The 2019 edition of the Mobile World Conference (MWC), arguably one of the world's biggest technology events, was scheduled to take place in Barcelona, Spain from February 25 to February 28. It is the largest exhibition for the mobile device industry on the planet, and incorporates a thought-leadership conference featuring prominent executives representing global mobile operators, device manufacturers, technology providers, vendors, and content owners.
This year Sam Burke, CNN's Business and Technology correspondent, worked with Folio to cover the event at Barcelona, and he successfully relayed highlights of the conference, while interacting with Nigerian technology enthusiasts on social media, engaging in discussions and responding to important questions bordering on the mobile culture in Nigeria.
On the question of major mobile trends for Nigerians, Burke said:
"5G is a huge theme, the biggest theme at the Mobile World Congress this year. But from all the analysts that we have heard from, the most important trend for the (African) region is the move from 2G to 3G. It's disappointing for many folks to hear, but it is crucial because the difference between 2G and 3G is actually more significant than the move from 4G to 5G which is more about infrastructure, and actually, it would take some years before a lot of those devices that need the 5G connection are actually in place, even though the spectrum would be there this year. Now that's not to say that 5G isn't a trend in Africa, it's there, but on a much smaller scale. It's just that the 2G-to-3G as well as the 3G-to-4G switch has to be made, so that those people in rural areas can get basic access to the rest of the world."
When faced with the question of 5G's potential impact on the lives of Africans in the face of slow-paced agricultural and industrial development, he replied:
"There is actually a school of thought that thinks the gap can be bridged much faster using technology like 5G. There are places in Africa that are falling behind. Whether it's 3G, 4G or 5G, that release of technology can help bridge that gap faster than ever before in the history of the continent. When you think about things like healthcare services for example, maybe being able to have your doctor via Facetime or Whatsapp video...that is actually what I am using in the U.K, and if you can make it in such a way that it's not just about somebody in the city, but that there is also provision for somebody in rural Africa who would not ordinarily have access to those services, then it could be a huge change, a huge shift for the African economy, so those types of tools are able to roll out services that haven't been previously available through 3G, 4G and 5G, and ultimately have the potential to revolutionalise the economy."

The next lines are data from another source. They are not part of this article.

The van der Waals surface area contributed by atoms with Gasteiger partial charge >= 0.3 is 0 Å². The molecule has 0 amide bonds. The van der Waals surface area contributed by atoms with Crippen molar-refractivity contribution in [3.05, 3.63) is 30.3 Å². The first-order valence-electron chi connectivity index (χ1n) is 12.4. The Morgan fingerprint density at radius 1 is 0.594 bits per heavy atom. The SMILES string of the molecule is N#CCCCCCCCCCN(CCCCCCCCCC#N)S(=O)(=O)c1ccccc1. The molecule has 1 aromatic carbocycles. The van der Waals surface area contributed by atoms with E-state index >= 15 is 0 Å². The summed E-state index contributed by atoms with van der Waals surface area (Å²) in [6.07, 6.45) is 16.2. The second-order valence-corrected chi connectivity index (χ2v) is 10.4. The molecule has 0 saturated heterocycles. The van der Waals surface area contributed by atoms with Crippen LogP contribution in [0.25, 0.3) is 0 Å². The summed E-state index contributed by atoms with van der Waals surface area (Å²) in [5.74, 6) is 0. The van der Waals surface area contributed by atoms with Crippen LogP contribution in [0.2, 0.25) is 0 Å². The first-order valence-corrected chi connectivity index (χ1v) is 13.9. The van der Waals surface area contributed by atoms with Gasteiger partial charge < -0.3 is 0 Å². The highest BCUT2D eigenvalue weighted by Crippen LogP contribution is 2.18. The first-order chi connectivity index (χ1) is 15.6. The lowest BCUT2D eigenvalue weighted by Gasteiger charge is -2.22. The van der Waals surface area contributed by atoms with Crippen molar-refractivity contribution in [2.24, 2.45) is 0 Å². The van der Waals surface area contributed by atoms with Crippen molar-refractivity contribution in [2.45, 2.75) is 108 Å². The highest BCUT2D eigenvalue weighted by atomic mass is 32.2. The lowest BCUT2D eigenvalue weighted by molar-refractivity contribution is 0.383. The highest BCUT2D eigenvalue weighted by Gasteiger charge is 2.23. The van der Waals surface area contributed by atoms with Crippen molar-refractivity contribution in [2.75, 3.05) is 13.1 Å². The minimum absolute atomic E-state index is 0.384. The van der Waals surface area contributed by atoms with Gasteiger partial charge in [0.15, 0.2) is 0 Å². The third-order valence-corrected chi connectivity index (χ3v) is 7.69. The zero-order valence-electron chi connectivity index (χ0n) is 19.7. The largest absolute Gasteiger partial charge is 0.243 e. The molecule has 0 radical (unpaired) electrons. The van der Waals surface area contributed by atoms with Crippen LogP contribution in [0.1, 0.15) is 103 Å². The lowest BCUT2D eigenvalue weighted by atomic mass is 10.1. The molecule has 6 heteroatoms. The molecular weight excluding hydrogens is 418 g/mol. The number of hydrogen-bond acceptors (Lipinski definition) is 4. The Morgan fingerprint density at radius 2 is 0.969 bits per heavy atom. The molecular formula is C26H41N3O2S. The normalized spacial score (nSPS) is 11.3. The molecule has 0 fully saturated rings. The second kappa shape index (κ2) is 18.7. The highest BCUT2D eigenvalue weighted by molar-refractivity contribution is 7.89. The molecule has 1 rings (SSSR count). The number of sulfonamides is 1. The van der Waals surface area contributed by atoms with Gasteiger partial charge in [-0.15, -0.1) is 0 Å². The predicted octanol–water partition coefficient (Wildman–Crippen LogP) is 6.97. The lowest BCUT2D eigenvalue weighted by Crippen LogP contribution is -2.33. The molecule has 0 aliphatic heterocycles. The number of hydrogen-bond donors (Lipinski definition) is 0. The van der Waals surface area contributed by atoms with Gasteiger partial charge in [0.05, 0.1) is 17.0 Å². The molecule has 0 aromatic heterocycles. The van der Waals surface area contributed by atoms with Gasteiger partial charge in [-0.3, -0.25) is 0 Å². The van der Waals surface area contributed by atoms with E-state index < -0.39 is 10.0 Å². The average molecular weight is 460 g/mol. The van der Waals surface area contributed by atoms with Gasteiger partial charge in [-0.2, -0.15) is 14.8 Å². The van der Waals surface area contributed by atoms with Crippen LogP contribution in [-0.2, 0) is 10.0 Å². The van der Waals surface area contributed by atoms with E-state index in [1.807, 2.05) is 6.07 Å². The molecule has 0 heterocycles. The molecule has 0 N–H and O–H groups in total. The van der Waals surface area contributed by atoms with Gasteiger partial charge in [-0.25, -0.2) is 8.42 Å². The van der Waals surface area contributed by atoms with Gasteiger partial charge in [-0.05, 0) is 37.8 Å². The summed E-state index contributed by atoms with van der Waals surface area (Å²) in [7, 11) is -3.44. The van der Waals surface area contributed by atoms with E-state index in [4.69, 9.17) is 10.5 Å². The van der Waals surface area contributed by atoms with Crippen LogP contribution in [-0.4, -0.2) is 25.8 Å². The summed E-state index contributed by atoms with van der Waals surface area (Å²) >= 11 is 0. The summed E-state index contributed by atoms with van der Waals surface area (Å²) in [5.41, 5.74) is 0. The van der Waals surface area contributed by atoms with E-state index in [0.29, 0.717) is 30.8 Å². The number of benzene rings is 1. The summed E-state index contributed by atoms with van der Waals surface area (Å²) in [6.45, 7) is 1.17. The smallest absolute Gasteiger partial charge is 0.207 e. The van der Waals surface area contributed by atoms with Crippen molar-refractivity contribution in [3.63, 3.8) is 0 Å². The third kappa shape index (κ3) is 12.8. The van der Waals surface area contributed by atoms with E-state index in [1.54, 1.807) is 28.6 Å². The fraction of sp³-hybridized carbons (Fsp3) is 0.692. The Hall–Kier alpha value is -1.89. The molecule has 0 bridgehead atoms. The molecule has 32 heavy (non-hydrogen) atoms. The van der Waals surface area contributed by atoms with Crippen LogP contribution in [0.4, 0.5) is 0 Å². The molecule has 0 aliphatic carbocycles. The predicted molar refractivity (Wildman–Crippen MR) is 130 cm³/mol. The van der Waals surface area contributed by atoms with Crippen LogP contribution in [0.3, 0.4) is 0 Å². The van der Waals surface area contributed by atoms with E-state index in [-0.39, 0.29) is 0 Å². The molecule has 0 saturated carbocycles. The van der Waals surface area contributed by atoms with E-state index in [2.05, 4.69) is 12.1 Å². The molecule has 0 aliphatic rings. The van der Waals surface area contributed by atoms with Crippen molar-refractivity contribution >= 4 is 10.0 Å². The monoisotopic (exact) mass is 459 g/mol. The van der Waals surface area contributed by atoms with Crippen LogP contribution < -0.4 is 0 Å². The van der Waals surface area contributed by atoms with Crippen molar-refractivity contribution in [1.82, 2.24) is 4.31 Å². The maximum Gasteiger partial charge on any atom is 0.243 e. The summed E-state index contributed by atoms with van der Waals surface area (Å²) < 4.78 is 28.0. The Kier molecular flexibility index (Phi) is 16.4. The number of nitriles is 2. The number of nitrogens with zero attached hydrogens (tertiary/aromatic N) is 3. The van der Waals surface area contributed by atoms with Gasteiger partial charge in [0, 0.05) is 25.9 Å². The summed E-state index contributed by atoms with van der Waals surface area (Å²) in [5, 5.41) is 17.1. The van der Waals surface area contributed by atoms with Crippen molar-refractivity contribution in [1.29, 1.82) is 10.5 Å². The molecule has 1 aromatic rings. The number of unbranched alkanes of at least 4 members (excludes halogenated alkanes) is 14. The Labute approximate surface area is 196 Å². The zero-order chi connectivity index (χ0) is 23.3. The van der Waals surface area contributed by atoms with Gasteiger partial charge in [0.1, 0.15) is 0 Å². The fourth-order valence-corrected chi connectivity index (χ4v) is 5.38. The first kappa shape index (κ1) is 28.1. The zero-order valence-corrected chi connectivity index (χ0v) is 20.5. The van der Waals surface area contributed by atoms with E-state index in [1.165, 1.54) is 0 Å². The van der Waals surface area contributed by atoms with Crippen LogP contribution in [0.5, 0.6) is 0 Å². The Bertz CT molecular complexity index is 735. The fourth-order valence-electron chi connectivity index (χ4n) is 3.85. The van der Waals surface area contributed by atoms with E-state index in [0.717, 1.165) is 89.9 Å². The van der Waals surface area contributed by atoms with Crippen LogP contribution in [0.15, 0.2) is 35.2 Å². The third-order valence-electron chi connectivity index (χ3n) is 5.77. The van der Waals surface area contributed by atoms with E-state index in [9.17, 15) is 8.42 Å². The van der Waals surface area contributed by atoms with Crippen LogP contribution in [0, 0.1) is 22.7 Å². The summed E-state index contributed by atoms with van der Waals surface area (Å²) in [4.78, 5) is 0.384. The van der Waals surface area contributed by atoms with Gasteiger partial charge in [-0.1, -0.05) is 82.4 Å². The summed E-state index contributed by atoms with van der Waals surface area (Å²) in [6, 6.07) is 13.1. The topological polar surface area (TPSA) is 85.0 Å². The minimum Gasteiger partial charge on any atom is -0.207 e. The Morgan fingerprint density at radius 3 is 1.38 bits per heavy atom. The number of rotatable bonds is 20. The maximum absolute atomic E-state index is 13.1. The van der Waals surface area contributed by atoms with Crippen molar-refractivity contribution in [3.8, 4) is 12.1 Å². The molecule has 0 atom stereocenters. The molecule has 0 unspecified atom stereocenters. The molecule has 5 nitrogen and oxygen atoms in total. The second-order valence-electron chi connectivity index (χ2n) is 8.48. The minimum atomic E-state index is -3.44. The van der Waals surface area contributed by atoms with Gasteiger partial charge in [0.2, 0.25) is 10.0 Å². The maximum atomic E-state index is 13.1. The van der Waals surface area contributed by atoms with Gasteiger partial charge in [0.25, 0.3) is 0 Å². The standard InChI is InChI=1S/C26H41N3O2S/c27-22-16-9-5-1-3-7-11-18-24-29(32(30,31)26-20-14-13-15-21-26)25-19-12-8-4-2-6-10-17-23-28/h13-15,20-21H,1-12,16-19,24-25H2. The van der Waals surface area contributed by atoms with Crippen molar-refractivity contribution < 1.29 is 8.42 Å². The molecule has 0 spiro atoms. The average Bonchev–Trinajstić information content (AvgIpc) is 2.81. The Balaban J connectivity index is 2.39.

Burke also commented on the issue of new technologies expected to break grounds in Africa (and specifically in Nigeria) in 2019, stating thus:
"So many people think that it's going to be healthcare, and because of that gap there's actually space for Africans to innovate in a way that is maybe not happening in other countries, probably because there is that scarcity of a doctor (for example) in so many parts of rural Africa, so if the continent uses that opportunity, they might be able to export the best practices being implemented on the continent to other places that haven't caught up, because there isn't such a need for those services just yet, and that could be Africa's big chance to take what works for them and sell it to the rest of the world. "
There was also room to discuss the possibility of Artificial Intelligence (AI) and Robotics being used to positively impacting the African continent, and in respect of this, he said:
"One of the biggest benefits of 5G and Artificial Intelligence is that it can take huge data sets and figure out where the inefficiencies are in the system to make it more efficient, so hopefully that can stop problems like waste. There is a whole school of thought about using artificial intellligence to manage food and to limit food waste. Imagine what that could do for economies if they could have that much efficiency and find out where they need to put food: 'if we have enough here, could we take the surplus to another spot?'...especially when it comes to agriculture, there are so many places that don't have that level of development in terms of huge industrialised agriculture. Take a look at Israel, look at what a small economy faced with a real lack of resources when it comes to agriculture has been able to do with their technology. I think if a place like Africa looks at the best practices there, maybe the use of drones to help them manage agriculture...and it's not so much about the drones, it's more about the data that the drones collect, and the artificial intelligence processing that data in the way that humans never could. Using that infrastructure to then make improvements in agriculture could have a huge impact on the African economy and again, open up doors for African innovators to sell their products."
From these intense enagements, it is not too difficult to decipher the direction of mobile technology when it comes to the African space. Progress may be slow, particularly in terms of the arrival of 5G, but giant leaps in the Nigerian tech scene are certainly not far away.
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